When I visit my mom, she tells me that her eyes are “tired and they need to rest.” The music I play for her is loud, and the voices are low and mumbly, but she remarks that songs seem to be about love and missing someone.
The record I play is Where We Were Together, Say Sue Me’s second full length album. This four-piece brings their surfy collection from Busan, South Korea, the largest port town on the peninsula known for its beaches and seafood. Busan is known as Korea’s unassailably cool second city, whereas my mom’s home village is inland, nested between soft rolling hills and farmland. We’ve had the chance to visit her home and family twice in my lifetime, where my limited grasp on the language left me to practice my mom’s great talent of patience and careful listening.
Say Sue Me made strides with endlessly catchy lo-fi tunes sweetly sung in English, but Where We Were Together offers two glowing tracks sung in Korean. Their oceanside melodies quickly became an obsession of mine – one I’d channel into tenderly transcribed lyrics for Genius.
I ask my mom if she’s free one Sunday to help navigate though Say Sue Me’s Korean sung tracks, and we’re able to create a place between my enthusiastic, but less than conversational tongue, and her first introduction to indie rock. With some coaxing, I convince her to give the songs a try with my over-ear headphones because maybe then we’ll both be a little bit closer to finding the middle ground between us.
The album opens with “Let It Begin” which feels immediately nostalgic, a fuzzy slow stride into a time marked by uncertain growth. They express hearts learning to be apart from people who offer familiarity while becoming okay with moving along themselves. A love letter to a time and place that they’ve made their own. “Old Town” affirms this sentiment with the verses singing, “Everyone left this old fucking town, only I am going old with this town.”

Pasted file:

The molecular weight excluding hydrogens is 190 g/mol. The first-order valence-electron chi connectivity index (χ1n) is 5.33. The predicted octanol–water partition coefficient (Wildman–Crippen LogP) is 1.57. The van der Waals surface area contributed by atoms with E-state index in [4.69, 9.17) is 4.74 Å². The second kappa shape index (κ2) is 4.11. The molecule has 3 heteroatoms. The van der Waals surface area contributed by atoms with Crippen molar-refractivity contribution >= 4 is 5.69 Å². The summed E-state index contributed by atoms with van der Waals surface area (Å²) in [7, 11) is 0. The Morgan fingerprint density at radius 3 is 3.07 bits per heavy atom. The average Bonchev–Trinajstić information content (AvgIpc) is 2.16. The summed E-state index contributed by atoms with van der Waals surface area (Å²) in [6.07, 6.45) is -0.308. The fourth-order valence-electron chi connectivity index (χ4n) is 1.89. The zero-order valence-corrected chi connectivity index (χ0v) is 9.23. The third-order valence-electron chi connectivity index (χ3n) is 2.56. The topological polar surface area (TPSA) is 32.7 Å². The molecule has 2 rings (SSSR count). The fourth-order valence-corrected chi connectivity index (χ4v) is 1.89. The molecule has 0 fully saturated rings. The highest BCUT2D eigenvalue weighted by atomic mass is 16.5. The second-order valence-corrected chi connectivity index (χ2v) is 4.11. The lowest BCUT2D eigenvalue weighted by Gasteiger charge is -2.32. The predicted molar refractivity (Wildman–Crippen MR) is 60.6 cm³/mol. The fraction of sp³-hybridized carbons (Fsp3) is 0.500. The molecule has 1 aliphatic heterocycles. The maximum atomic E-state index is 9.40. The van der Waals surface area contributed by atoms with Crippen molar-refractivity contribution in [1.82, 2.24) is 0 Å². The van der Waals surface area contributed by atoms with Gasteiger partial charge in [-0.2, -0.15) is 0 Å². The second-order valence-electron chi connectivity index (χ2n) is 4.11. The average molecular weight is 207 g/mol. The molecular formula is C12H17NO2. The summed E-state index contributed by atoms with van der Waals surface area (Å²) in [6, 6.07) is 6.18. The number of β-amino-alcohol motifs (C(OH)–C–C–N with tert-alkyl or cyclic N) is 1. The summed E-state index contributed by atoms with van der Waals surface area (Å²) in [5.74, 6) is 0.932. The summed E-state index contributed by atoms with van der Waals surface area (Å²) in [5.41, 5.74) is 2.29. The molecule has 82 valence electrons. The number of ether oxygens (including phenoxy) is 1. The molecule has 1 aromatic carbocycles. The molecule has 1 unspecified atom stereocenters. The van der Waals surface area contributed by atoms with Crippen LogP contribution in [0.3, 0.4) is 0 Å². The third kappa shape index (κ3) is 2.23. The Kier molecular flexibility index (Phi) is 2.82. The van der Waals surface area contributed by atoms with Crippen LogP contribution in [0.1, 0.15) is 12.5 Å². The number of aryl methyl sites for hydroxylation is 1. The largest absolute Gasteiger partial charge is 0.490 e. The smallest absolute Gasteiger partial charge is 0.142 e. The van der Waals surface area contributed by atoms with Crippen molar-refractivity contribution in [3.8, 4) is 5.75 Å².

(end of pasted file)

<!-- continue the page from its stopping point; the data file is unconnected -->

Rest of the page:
Our listening session continues over barley tea and seafood pancakes as she tells me that “나와 나의 것 Ours” might be about lovers, but also friends. The song rings with an echoed reminder that “달콤한것들이 우리을 감싸네 sweet things surround us.” Its sugary young feelings stand in stark contrast with their instrumental track, “누군가의 과거가 될 용기에 대하여 About The Courage To Become Somebody’s Past”. They shake off their daydreams to ease the lingering in life transitions. I found that the translation of that title feels familiarly askew, like the first step off of a bus.
Often times, Say Sue Me’s songs give space to fully introduce a mood with just their instruments before adding vocals. The closing lullabye, “Coming To The End,” slides Sumi Choi’s voice in after over two minutes, then closes the final three minutes of the album with a screaming guitar to mirror their message of reluctantly leaning into change.
My mom tells me that the third single,”어떤 꿈 After Falling Asleep”, reads closer to ‘Some Kind of Dream’ which resonates with me more. Sitting together, we aren’t able to navigate the entire dreamscape, but the fragments we recover across the song feel reminiscent of when you grip onto the last moments of something warm and dear.
그날밤 꿈속에서 One night in a dream
이유를 알 것 같아요 I think I know why
모두가 어디로 Where is everybody
말을 해봐도 관찰해 을 까 It’s okay I tell you about everything
거기서봐요 I’ll see you there
She tells me that the songs are “nice, not too wild, like classic rock & roll” as she removed my headphones. We both aren’t ready for our visit to end so I take a familiar chair at the piano to play and her favorite recital song, “Für Elise.” I’m blessed with a new way to be close with my mom, learning to listen closely to the way she articulates passing feelings we haven’t discussed before.